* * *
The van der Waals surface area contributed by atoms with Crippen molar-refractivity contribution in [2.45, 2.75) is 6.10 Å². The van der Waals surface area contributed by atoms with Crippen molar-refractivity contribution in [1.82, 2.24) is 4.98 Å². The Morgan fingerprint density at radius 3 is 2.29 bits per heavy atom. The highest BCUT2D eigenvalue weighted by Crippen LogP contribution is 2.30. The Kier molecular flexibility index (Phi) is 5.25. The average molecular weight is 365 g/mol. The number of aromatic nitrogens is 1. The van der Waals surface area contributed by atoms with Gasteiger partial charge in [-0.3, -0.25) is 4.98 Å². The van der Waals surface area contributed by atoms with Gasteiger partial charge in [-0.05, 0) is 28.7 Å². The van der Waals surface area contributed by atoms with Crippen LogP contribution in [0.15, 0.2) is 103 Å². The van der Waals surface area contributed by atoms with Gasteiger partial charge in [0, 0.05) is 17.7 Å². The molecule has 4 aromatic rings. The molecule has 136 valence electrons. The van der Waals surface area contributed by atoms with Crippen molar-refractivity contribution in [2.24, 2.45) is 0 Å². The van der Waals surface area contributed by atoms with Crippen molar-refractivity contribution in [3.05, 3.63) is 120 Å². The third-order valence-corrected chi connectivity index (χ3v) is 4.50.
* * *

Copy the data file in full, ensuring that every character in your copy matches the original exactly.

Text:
The van der Waals surface area contributed by atoms with Crippen molar-refractivity contribution in [2.45, 2.75) is 6.10 Å². The van der Waals surface area contributed by atoms with Crippen molar-refractivity contribution in [1.82, 2.24) is 4.98 Å². The Morgan fingerprint density at radius 3 is 2.29 bits per heavy atom. The highest BCUT2D eigenvalue weighted by Crippen LogP contribution is 2.30. The Kier molecular flexibility index (Phi) is 5.25. The average molecular weight is 365 g/mol. The number of aromatic nitrogens is 1. The van der Waals surface area contributed by atoms with Gasteiger partial charge in [-0.3, -0.25) is 4.98 Å². The van der Waals surface area contributed by atoms with Gasteiger partial charge in [-0.05, 0) is 28.7 Å². The van der Waals surface area contributed by atoms with Crippen LogP contribution in [0.15, 0.2) is 103 Å². The van der Waals surface area contributed by atoms with Gasteiger partial charge in [0, 0.05) is 17.7 Å². The molecule has 4 aromatic rings. The molecule has 136 valence electrons. The van der Waals surface area contributed by atoms with Crippen molar-refractivity contribution in [2.24, 2.45) is 0 Å². The van der Waals surface area contributed by atoms with Crippen molar-refractivity contribution in [3.05, 3.63) is 120 Å². The third-order valence-corrected chi connectivity index (χ3v) is 4.50.